Please don't cry over my casket
For I am not there
Please don't cry at my grave
My soul has been set free
I know it's hard not to cry
I've been down that road one too many times
I have no more pain
I have no more sickness
And I would not change a thing
As I walk through the gates of Heaven
Mom Dad our brothers and sisters
Will welcome me with open arms
Here I am free of that pain
Don't blame yourself
It was my time to go home
This is where I'm supposed to be
Don't dwell on things which you cannot change
I will always be in your heart
I will always be watching over you
When that day comes for you to come home
I will be there to welcome you
With open arms
And walk you through the gates of Heaven
You will be greeted by our family & friends
Who came home before you
Until that day I will be watching over you.
It's been two months since my dad passed away, and I can thankfully say that I'm doing much better emotionally.
We had a very small funeral service for him on June 19, which was absolutely gut-wrenching for me. I don't have much experience with death, so even just being that close to his ashes especially after not having seen him in so long was almost too hard to bear.
During his service, I did nothing but heave ugly, loud sobs. I can't even remember the last time I cried that hard. It seemed like every prayer, every word spoken, pulled at every emotion I had buried deep down inside long ago.
The sermon was the hardest, but it was also cathartic in a way. The Reverend didn't know my dad--she only knew him through talking to my mom. But everything she said was perfect.
"Because we are created in God’s own image, we yearn for relationship, and beauty, and a sense of rightness about the world. Because we are human, however, we tend to get off-track. Fear, anger, disease, confusion...all kinds of brokenness can get in the way of our longing for relationship, stability and home."
"...the gifts of connection and stability for which we long were gifts that sometimes eluded him. That is its own particular kind of loss for those who loved him, and we mourn that today as well."
"We yearn for God because God yearns for us, and God has brought Bill home. That doesn’t mean everything will be easy for those of us who remain. There is mourning to do. There may be the work of forgiveness and reconciliation yet to go. We humans always wound each other, even with the best of intentions, and whenever someone dies there may well be wounds that need healing, sorrows that need soothing, joys that need to be remembered."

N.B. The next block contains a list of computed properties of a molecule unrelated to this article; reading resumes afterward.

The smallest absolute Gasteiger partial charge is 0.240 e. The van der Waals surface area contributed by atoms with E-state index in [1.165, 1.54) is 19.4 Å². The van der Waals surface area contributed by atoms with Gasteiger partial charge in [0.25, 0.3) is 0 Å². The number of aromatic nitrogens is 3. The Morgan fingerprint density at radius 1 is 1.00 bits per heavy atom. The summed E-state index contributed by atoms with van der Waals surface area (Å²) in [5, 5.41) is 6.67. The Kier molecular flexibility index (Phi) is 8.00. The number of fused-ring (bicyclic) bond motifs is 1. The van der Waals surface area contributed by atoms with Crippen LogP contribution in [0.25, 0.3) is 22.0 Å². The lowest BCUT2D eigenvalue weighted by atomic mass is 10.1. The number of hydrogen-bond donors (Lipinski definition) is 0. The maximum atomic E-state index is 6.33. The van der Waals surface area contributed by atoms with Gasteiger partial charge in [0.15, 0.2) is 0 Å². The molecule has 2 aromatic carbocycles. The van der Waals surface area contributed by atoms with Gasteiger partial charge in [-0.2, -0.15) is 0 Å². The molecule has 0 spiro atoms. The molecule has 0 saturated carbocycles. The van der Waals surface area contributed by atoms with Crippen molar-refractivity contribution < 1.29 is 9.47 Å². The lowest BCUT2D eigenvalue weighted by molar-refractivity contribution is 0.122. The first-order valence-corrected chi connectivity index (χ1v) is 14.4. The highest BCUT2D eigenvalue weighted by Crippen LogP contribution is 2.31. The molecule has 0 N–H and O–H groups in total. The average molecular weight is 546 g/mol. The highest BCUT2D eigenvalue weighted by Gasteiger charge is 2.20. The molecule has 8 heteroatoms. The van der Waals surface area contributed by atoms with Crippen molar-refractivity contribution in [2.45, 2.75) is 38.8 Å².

-The Rev. Sarah Ball-Damberg (excerpts from her funeral sermon for Bill Kehoe)
I debated with myself about whether I would actually go to the service. Part of me thought I lost the right to mourn him when I cut him out of my life. Part of me thought it would be too hard. All of me was scared. And I was right, it was too hard. It was scary. But it was closure. Almost as if the Reverend's words and the prayers we said transformed my tears from pain to healing. I do take comfort that he's in a better place, free from that fear, anger, disease and confusion that plagued him in his life here on earth. As the Reverend said, "Bill is at rest in the God who made him, cherished him, and cherishes him still. Thanks be to God. Amen."
Between May 31 and June 19, not a day passed that I didn't cry at least once. But the poem above, which was included in his memorial bulletin, really resonated with me. My mom told me that it's exactly what my dad would have said, and I am able to take comfort in that. I still have some moments of sadness and pain, of course. I'm still working on healing my wounds, soothing my sorrow and remembering the joys. But time heals. I'll get there.
|Funeral service bulletin. Photo circa 1986.|